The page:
If you have suffered from addiction, one of the casualties of this could be your sex life. You have probably heard stories about how your sex life will be a mess during the early stages of recovery, and this is often true. For many recovering addicts, sexual problems quickly become apparent, and their hopes of getting their sex life back on track as soon as they stop drinking or taking drugs take a nosedive. In the early days of recovery, many people will suffer from painful intercourse, premature ejaculation, loss of libido, and erectile dysfunction.
The problems are often related to the individual who is recovering from addiction, but sometimes these can be related to his or her partner. Below are a few of the more common issues that can affect sexual intimacy in early recovery.
Depending on the substance that was abused, hormones could be playing havoc with the recovering addicts body. Low testosterone and raised oestrogen levels are caused by excessive alcohol consumption, so it is not uncommon for male alcoholics to lose interest in sex. When they stop drinking alcohol, it can take a while for their hormones to get back to normal. Women can suffer similar hormonal issues. The good news is that sexual desire does tend to return with time.
Many recovering addicts feel insecure about themselves and have no confidence as a consequence. This can lead to having little sexual desire while it can also cause erectile dysfunction in men. Now that they no longer have chemical substances such as alcohol or drugs to boost their confidence, they have to learn how to make love while sober, which can be difficult.
Damaged Nervous System
Alcohol damages nerve endings meaning that both men and women may find it hard to have an orgasm. Blood flow problems can also lead to men suffering from erectile dysfunction. Thankfully, blood vessels and nerve endings tend to heal within a few months.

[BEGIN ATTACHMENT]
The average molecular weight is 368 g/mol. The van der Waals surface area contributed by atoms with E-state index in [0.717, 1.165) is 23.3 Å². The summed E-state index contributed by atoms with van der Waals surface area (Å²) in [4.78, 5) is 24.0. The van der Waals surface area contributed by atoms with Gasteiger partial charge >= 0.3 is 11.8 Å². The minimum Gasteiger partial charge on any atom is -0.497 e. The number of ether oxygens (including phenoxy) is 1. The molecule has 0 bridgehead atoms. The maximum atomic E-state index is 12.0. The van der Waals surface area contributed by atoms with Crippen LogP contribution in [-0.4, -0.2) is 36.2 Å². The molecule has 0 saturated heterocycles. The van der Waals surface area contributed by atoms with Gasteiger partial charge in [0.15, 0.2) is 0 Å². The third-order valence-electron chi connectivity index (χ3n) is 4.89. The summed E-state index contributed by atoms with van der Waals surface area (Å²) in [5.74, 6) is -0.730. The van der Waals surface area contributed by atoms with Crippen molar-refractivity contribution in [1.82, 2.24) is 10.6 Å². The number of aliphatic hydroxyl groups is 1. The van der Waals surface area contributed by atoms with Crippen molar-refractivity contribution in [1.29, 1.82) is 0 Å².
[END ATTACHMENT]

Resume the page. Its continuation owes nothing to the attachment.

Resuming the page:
Both addicts and their partners may be plagued with memories of sex under the influence of drugs or alcohol, and these memories may make it hard for either person to enjoy being intimate. There is also the fear of failure for those who were unable to have sex while addicted. Addiction can often make sexual intimacy a problem, and now that the person is sober, he or she may be afraid that these problems are going to continue.
Partners of addicts may feel resentment towards their loved one despite the fact that he or she is now in recovery. It is likely that this person suffered a lot because of their partners addiction and it may take a while before they stop feeling this way. This can affect their ability to be intimate with their recovering loved one.
How to Improve Lovemaking
It is not a good idea to just ignore any sexual problems that you or your partner are having during early recovery. Ignoring the issue can lead to anxiety, resentment, and anger and this can have a devastating impact on a relationship.
Focus on communicating with each other and learn to be realistic about each others expectations, especially in the beginning. Spend time concentrating on being romantic and learning how to love each other again without sex for the time being. Work hard to rebuild trust and leave the physical acts aside until you are both ready.
Learn to have fun with each other again and do not forget to be affectionate as this can help to repair damaged relationships while it can also prepare you both for sexual activity when you are ready.